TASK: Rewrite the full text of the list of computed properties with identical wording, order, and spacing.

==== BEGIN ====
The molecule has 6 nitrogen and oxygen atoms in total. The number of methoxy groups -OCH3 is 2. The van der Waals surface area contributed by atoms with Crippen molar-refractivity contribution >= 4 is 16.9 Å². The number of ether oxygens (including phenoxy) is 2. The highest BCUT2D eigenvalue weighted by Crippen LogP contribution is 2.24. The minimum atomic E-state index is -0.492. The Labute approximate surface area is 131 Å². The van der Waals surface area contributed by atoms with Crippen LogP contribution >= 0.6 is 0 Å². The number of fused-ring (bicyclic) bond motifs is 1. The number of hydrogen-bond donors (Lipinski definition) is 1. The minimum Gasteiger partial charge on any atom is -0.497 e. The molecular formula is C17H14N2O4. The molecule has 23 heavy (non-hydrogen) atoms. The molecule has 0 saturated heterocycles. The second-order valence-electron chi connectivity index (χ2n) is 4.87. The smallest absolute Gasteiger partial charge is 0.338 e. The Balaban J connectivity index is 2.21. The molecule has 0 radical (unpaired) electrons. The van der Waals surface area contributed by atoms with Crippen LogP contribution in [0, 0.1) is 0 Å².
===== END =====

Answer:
The molecule has 6 nitrogen and oxygen atoms in total. The number of methoxy groups -OCH3 is 2. The van der Waals surface area contributed by atoms with Crippen molar-refractivity contribution >= 4 is 16.9 Å². The number of ether oxygens (including phenoxy) is 2. The highest BCUT2D eigenvalue weighted by Crippen LogP contribution is 2.24. The minimum atomic E-state index is -0.492. The Labute approximate surface area is 131 Å². The van der Waals surface area contributed by atoms with Crippen LogP contribution >= 0.6 is 0 Å². The number of fused-ring (bicyclic) bond motifs is 1. The number of hydrogen-bond donors (Lipinski definition) is 1. The minimum Gasteiger partial charge on any atom is -0.497 e. The molecular formula is C17H14N2O4. The molecule has 23 heavy (non-hydrogen) atoms. The molecule has 0 saturated heterocycles. The second-order valence-electron chi connectivity index (χ2n) is 4.87. The smallest absolute Gasteiger partial charge is 0.338 e. The Balaban J connectivity index is 2.21. The molecule has 0 radical (unpaired) electrons. The van der Waals surface area contributed by atoms with Crippen LogP contribution in [0, 0.1) is 0 Å².